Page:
Receiving from "The Giver" may entail accepting more responsibility than a young man can take.
What would you give for world peace? With conflicts regularly breaking out in various places around the globe, this question is one each of us has likely contemplated.
But such is not the case for the residents of The Community. They live in a utopian environment achieved by eliminating diversity, making their communications precise, prohibiting lying, and administering a daily injection to each individual to insure the health of all. Overseen by the Elders, every person’s life is regulated from his or her birth and placement into a family unit, to their childhood education, assignment to a job, and eventual departure to “elsewhere” in their old age. The society runs so perfectly that no one even thinks to ask what have they given for world peace.
No one, except perhaps “The Giver” (Jeff Bridges).
Jonas (Brenton Thwaites), a resident of The Community, is about to graduate to adulthood. At the annual ceremony where the career placements are made, the presiding Elder (Meryl Streep) withholds his pronouncement until the end. To the surprise of everyone, instead of being a drone pilot or a nurturer like his friends Asher and Fiona (Cameron Monaghan and Odeya Rush), Jonas is selected to be the next “Receiver of Memory”.
Although this is a great honor, Jonas is entirely unsure of what this titled role entails until his training with The Giver begins. The old man, whose position Jonas will one day assume, explains that he is the keeper of memories from the past. The knowledge he possesses about a time before The Community was formed allows him to council the Elders when they face problems beyond their present experience. The wise man will share this information with the young apprentice by clasping his hands, then transferring images and experiences right into Jonas’s mind.
Despite his deliberate upbringing, nothing has prepared Jonas for the explosion of thoughts and feelings that the Giver asks him to receive. Introduced to joy, happiness and love, it doesn’t take long for him to catch a glimpse of what his mentor means when he says there is so much more to the world than what life in The Community offers. Yet as he comes to understand pain, sorrow and loss too, he starts to sympathize with why The Elders are trying to protect the citizens. It isn’t until Jonas begins to question the costs incurred by his society in order to maintain the benefit of a peaceful existence that he recognizes he may have to use his own judgment to decide if things should change.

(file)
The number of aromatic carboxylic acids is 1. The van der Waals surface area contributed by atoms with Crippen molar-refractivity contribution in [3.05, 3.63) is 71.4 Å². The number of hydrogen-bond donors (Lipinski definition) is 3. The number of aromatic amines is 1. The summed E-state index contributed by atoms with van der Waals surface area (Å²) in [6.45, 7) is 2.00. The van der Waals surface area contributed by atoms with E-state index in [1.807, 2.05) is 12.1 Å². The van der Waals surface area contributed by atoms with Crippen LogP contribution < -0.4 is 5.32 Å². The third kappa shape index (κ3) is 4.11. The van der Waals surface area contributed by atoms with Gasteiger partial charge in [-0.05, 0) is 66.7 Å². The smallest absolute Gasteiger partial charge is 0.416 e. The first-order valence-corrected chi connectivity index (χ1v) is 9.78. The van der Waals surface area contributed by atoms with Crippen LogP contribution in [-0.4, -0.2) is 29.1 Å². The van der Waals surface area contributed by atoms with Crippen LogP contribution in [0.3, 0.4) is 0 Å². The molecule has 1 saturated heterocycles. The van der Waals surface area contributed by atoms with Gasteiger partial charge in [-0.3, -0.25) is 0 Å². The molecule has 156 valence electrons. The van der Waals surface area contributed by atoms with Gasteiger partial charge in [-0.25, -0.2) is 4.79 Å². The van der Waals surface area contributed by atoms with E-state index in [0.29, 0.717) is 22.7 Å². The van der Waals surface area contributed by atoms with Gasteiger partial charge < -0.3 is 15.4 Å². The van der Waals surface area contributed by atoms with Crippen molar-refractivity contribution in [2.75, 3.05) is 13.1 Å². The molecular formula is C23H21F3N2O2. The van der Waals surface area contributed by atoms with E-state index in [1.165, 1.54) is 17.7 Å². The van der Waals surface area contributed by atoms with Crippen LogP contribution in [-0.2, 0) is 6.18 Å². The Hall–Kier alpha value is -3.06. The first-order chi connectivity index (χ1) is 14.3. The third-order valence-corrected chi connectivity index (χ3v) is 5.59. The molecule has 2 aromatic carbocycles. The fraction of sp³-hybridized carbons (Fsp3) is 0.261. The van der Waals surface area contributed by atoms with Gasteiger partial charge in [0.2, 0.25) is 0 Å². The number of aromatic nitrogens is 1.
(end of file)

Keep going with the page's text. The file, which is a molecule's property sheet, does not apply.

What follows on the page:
Based on a popular young adult novel by Lois Lowery, The Giver also presents the viewer with this age-old conundrum: Which is better? World peace without individual choice, or individual choice that will almost certainly lead to a world without peace?
In presenting the argument, the movie includes montages of news footage showing some of Earth’s most triumphant and disappointing moments (like the fall of the Berlin Wall and the Tank Man in Tiananmen Square). Portrayals of playful snow sledding is juxtaposed with the brutality of war (soldiers being shot and killed are shown), and the beauty of a sunset with the ugliness of greed (an elephant is killed by poachers for the value of its tusks). The story imagines as well the kinds of methods that might be needed to keep a population completely under control. It depicts invasions of privacy (like all-seeing security cameras) and lethal injections (for euthanasia, infanticide and execution).
This content, along the mature themes, make this film a poor choice for young viewers. But it is a strong contender for raising important discussion topics with older children and teens. Featuring solid performances and intriguing art design, The Giver has a lot to offer those willing to thoughtfully receive.